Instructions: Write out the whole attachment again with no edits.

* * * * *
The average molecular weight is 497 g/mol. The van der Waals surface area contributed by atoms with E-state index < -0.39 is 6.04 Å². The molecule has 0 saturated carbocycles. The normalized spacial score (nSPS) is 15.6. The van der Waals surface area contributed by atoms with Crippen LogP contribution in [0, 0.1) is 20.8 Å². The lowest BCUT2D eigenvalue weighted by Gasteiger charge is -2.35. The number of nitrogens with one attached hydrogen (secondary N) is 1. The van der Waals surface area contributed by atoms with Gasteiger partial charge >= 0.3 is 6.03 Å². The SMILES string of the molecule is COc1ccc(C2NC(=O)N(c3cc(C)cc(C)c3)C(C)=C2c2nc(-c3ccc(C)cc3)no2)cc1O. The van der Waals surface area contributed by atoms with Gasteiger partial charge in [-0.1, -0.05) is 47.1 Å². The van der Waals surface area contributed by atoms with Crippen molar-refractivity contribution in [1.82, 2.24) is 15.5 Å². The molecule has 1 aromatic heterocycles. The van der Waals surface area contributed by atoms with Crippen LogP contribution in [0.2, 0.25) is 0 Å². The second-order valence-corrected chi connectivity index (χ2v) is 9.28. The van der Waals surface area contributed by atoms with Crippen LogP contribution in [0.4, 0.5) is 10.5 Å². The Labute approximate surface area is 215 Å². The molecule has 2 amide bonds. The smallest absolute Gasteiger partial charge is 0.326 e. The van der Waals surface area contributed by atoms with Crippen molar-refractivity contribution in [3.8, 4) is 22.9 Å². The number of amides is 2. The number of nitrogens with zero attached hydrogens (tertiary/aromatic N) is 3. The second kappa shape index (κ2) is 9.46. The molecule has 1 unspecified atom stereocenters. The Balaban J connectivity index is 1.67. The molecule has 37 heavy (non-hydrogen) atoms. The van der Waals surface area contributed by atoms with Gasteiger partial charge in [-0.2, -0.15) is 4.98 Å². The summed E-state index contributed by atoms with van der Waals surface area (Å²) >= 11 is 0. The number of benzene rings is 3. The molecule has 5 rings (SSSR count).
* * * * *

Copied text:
The average molecular weight is 497 g/mol. The van der Waals surface area contributed by atoms with E-state index < -0.39 is 6.04 Å². The molecule has 0 saturated carbocycles. The normalized spacial score (nSPS) is 15.6. The van der Waals surface area contributed by atoms with Crippen LogP contribution in [0, 0.1) is 20.8 Å². The lowest BCUT2D eigenvalue weighted by Gasteiger charge is -2.35. The number of nitrogens with one attached hydrogen (secondary N) is 1. The van der Waals surface area contributed by atoms with Gasteiger partial charge >= 0.3 is 6.03 Å². The SMILES string of the molecule is COc1ccc(C2NC(=O)N(c3cc(C)cc(C)c3)C(C)=C2c2nc(-c3ccc(C)cc3)no2)cc1O. The van der Waals surface area contributed by atoms with Gasteiger partial charge in [-0.1, -0.05) is 47.1 Å². The van der Waals surface area contributed by atoms with Crippen molar-refractivity contribution in [1.82, 2.24) is 15.5 Å². The molecule has 1 aromatic heterocycles. The van der Waals surface area contributed by atoms with Crippen LogP contribution in [0.2, 0.25) is 0 Å². The second-order valence-corrected chi connectivity index (χ2v) is 9.28. The van der Waals surface area contributed by atoms with Crippen LogP contribution in [0.4, 0.5) is 10.5 Å². The Labute approximate surface area is 215 Å². The molecule has 2 amide bonds. The smallest absolute Gasteiger partial charge is 0.326 e. The van der Waals surface area contributed by atoms with Crippen molar-refractivity contribution in [3.8, 4) is 22.9 Å². The number of amides is 2. The number of nitrogens with zero attached hydrogens (tertiary/aromatic N) is 3. The second kappa shape index (κ2) is 9.46. The molecule has 1 unspecified atom stereocenters. The Balaban J connectivity index is 1.67. The molecule has 37 heavy (non-hydrogen) atoms. The van der Waals surface area contributed by atoms with Gasteiger partial charge in [-0.2, -0.15) is 4.98 Å². The summed E-state index contributed by atoms with van der Waals surface area (Å²) >= 11 is 0. The number of benzene rings is 3. The molecule has 5 rings (SSSR count).